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Saturday, April 13, 2013

Surrendering to Sabbath…Not random

My frame was not hidden from You when I was made in the secret place.

When I was woven together in the depths of the earth,

Your eyes saw my unformed body.

All the days ordained for me were written in

Your book before one of them came to be.

Psalms 139:15-16


I was in the kitchen one morning, playing good steward to my home and family.  There is grace and elegance in little things;  I desire a rich portion of that grace.  I’d been multi-tasking, as usual, preparing to make breakfast, washing dishes, when I noticed a spoon, precariously balanced on the edge of a teacup, rocking gently back and forth as a steady stream of water fell from the faucet onto its bowl.  It did not topple. It danced.  I called to my son, knowing he would take equal pleasure in this moment.  I stopped what I was doing, appreciating the quiet space of a thing not anticipated, and I smiled.  It was a quiet moment, a rare moment of deliberate stillness.  He didn’t make it before my precarious structure gave way, the spoon clattered into the sink, and the moment passed.  As I explained what I‘d wanted him to see, I almost referenced the randomness of the occurrence, dishes tossed into the sink, the position of the faucet, the force of the stream…but before I spoke I realized, not random.  There is no randomness in God.  All the days (and their related adventures) for me were written by Him before anyone of them ever came to be.  It was not random.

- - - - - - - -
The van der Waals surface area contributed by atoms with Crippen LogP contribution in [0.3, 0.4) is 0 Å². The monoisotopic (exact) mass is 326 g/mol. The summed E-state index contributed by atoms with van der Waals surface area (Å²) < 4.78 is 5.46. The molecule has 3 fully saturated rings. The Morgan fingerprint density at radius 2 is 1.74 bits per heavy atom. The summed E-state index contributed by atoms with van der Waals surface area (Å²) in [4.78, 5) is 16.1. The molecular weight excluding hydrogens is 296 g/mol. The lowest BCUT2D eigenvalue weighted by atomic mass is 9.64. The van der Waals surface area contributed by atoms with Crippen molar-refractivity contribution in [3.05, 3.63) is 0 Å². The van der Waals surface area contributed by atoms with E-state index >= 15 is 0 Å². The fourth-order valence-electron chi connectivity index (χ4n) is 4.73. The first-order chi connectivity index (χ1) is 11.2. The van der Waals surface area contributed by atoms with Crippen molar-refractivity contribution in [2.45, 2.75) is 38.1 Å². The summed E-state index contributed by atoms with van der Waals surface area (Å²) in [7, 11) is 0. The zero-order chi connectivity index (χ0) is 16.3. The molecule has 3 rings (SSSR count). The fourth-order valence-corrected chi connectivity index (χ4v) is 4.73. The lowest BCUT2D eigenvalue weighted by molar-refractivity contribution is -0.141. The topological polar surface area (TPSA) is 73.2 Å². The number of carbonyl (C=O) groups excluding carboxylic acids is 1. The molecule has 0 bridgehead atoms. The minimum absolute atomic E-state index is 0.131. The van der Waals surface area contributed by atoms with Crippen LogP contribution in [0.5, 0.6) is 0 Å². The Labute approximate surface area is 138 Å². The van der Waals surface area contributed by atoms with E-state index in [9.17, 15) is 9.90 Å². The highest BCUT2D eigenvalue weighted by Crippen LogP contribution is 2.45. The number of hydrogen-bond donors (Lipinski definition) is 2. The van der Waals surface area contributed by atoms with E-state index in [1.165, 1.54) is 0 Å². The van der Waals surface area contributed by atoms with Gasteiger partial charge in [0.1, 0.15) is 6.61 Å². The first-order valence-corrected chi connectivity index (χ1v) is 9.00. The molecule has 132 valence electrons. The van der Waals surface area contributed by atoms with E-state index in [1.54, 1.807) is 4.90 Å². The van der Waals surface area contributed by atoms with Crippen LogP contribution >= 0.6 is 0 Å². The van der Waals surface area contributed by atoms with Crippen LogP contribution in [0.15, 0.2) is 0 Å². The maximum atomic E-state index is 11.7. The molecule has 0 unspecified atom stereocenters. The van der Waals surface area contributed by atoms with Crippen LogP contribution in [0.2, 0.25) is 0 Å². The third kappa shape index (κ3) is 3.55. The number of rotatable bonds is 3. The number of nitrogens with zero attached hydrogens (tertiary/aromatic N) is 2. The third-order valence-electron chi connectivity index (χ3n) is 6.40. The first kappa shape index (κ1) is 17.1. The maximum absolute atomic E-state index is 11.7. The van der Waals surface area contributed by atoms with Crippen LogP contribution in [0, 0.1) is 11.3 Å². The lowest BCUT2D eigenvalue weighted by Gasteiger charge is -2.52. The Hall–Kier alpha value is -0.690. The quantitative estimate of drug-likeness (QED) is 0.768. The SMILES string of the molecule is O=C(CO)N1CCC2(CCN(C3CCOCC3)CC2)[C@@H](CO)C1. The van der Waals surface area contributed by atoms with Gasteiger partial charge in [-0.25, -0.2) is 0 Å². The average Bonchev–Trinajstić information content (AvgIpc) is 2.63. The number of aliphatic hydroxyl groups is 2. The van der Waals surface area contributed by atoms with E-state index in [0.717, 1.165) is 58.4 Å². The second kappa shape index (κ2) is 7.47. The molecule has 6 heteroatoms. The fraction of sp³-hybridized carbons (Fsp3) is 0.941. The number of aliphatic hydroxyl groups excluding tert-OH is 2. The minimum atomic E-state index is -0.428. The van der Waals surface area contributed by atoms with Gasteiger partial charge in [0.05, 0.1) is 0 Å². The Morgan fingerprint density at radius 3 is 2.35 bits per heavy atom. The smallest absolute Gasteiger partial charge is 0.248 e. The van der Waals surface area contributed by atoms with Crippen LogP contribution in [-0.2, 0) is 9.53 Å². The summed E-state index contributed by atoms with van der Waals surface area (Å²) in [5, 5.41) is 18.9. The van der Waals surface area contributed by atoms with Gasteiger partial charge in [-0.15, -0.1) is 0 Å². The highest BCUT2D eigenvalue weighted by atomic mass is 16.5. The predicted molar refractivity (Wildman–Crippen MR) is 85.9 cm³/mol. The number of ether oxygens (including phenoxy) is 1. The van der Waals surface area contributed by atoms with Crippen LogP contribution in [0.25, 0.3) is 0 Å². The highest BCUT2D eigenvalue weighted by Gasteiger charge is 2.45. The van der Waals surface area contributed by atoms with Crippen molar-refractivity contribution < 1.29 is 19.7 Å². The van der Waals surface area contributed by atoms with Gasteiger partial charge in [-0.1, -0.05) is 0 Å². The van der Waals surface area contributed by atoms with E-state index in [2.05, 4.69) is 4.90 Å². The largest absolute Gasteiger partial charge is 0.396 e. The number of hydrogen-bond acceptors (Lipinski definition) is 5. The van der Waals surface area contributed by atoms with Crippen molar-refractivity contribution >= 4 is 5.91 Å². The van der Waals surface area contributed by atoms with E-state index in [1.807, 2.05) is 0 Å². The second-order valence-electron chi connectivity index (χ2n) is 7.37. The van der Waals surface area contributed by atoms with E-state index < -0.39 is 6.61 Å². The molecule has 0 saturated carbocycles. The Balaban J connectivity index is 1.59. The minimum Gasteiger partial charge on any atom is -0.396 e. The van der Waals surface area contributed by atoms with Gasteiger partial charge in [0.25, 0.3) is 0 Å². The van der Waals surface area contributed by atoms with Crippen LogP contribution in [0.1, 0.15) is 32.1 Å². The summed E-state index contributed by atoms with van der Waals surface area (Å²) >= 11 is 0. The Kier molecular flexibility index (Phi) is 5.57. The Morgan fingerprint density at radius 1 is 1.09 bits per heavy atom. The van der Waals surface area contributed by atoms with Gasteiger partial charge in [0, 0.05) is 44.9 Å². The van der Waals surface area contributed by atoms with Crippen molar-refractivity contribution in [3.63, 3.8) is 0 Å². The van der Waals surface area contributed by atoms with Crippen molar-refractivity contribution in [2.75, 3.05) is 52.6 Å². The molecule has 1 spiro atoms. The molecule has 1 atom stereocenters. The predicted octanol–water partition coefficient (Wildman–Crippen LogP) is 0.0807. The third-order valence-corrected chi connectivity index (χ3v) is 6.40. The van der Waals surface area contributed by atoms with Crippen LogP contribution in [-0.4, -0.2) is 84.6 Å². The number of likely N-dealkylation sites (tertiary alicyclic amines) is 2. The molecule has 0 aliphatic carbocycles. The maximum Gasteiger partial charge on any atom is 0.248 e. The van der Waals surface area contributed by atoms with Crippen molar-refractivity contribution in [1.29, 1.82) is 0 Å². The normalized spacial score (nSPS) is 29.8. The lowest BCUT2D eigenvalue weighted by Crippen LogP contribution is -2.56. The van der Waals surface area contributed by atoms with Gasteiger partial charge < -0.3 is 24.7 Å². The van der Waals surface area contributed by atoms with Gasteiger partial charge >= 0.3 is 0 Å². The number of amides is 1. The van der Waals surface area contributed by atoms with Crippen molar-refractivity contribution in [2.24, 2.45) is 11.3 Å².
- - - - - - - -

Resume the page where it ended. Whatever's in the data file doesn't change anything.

Not random. I am reminded of the experience of meeting a dear friend for tea in town. Much like me, she collects people. In the time it took me to run in and out of Starbucks I noticed that she’s talking with and bringing over someone she’s apparently just met, who will spend the next 90 minutes talking to and ministering to us both.  He was a writer and photographer with a copy of his book, who when he departed left her with a prayer, the Shema.  According to Wikipedia,
Sabbath. Time to be still.
Time to draw nigh. Time to appreciate the miracle of a
teaspoon dancing on the edge of
 a cup tossed into a sink.  Not at all randomly.

TWEET IT
Observant Jews consider the Shema to be the most important part of the prayer service in Judaism, and its twice-daily recitation as a mitzvah (religious commandment). It is traditional for Jews to say the Shema as their last words, and for parents to teach their children to say it before they go to sleep at night.

Apparently, even tea at Starbucks is not random.  “All the days ordained for me were written in Your book before….”
Before.  As in before we scheme and plan.  As in before we rant and rave.  As in before we dream and hope and occasionally fail.  So when it’s all feeling downhill, late, lost, scary, disconnected; there was always a plan.  He foretold our successes before we were woven together.  There is neither randomness nor failure in Him.  He’s got it. Long before we tossed dirty dishes into the sink with no plan, only to see order, elegance, and in the stillness, the beauty of a Perfect God. We were His Beloved before we were.  It was never random. 

So exhale…because your life, like mine, is filled to overflowing with abundance.  And once again, just in time, He speaks life into our dreams and love into our hearts.

Now it is time for Sabbath. Time to be still. Time to draw nigh. Time to appreciate the miracle of a teaspoon dancing on the edge of a cup tossed into a sink.  Not at all randomly.   

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